So I am a pentester, and I have discovered "feature" on a server that allows me to, essentially, blindly traverse a web server's files (without executing or reading them). The problem is that I cannot figure out a way to demonstrate this as a vulnerability. The general question is: what files, by their nature of knowing their name, represent a vulnerability (if any)?
In my specific scenario, the operating system is Windows, and I can make a request like this.
The server will return a page which indicates that it cannot load this file, whereas if I make a request like this:
http://example.com?site=file://C:\Users\namethatwouldneverexist, it will tell me that the file cannot be found.
Essentially, the server checks if the file exists before checking if I have permissions to read it.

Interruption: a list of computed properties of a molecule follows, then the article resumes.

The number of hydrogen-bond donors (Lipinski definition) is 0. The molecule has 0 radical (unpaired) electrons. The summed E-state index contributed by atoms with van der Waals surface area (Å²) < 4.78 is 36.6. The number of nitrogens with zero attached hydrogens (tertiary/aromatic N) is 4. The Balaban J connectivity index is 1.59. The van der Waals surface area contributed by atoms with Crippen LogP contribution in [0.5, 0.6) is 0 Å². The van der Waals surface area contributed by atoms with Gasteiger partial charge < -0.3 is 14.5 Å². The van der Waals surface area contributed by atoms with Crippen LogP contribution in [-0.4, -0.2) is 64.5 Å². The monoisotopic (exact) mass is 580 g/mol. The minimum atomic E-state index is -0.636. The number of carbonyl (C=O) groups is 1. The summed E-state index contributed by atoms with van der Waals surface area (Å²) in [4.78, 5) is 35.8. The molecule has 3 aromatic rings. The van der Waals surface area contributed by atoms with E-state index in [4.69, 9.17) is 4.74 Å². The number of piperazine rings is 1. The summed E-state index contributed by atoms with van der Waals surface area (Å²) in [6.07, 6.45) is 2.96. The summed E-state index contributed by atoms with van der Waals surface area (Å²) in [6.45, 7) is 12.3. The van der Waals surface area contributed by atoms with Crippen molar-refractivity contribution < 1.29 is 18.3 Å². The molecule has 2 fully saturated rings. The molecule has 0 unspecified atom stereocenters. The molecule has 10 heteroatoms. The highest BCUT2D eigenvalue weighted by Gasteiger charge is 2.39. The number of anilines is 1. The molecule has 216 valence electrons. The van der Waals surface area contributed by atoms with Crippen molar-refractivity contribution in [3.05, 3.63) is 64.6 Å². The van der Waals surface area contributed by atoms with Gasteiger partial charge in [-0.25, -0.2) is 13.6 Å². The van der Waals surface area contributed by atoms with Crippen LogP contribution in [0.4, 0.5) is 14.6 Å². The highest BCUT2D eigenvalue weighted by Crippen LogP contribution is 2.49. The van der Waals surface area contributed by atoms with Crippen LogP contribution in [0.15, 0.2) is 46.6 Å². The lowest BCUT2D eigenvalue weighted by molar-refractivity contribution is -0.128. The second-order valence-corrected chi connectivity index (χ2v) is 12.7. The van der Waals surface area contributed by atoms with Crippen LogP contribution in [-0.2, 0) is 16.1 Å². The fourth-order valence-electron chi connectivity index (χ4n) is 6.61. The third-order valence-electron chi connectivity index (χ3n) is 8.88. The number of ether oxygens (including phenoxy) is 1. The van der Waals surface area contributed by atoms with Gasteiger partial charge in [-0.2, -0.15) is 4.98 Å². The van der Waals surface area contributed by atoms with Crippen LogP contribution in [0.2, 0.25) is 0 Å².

Here are some things I tried:
../../../(etc) This just results in a valid directory, which means it will tell me it is forbidden. Not helpful.
%appdata%This results in a different kind of error, the application does not like percent signs in the path, so it does not expand it for me.
C:\Windows\system32\ping.exe 188.8.131.52This will result in a "not found" error, as it does not pass parameters (or execute the file).
file://xthis will expose the pwd to me, but this is not particularly interesting in my scenario.
I was able to enumerate what network drives are mapped, but this is not particularly useful. I can also essentially port scan the server from the local network to expose private ports, but I am more interested in the filesystem for now.
Essentially, my question boils down to: does the ability to positively identify a file exists on a server constitute a vulnerability, and if so, how? Obviously, if you have an idea for turning this into RCE, then that's fine too!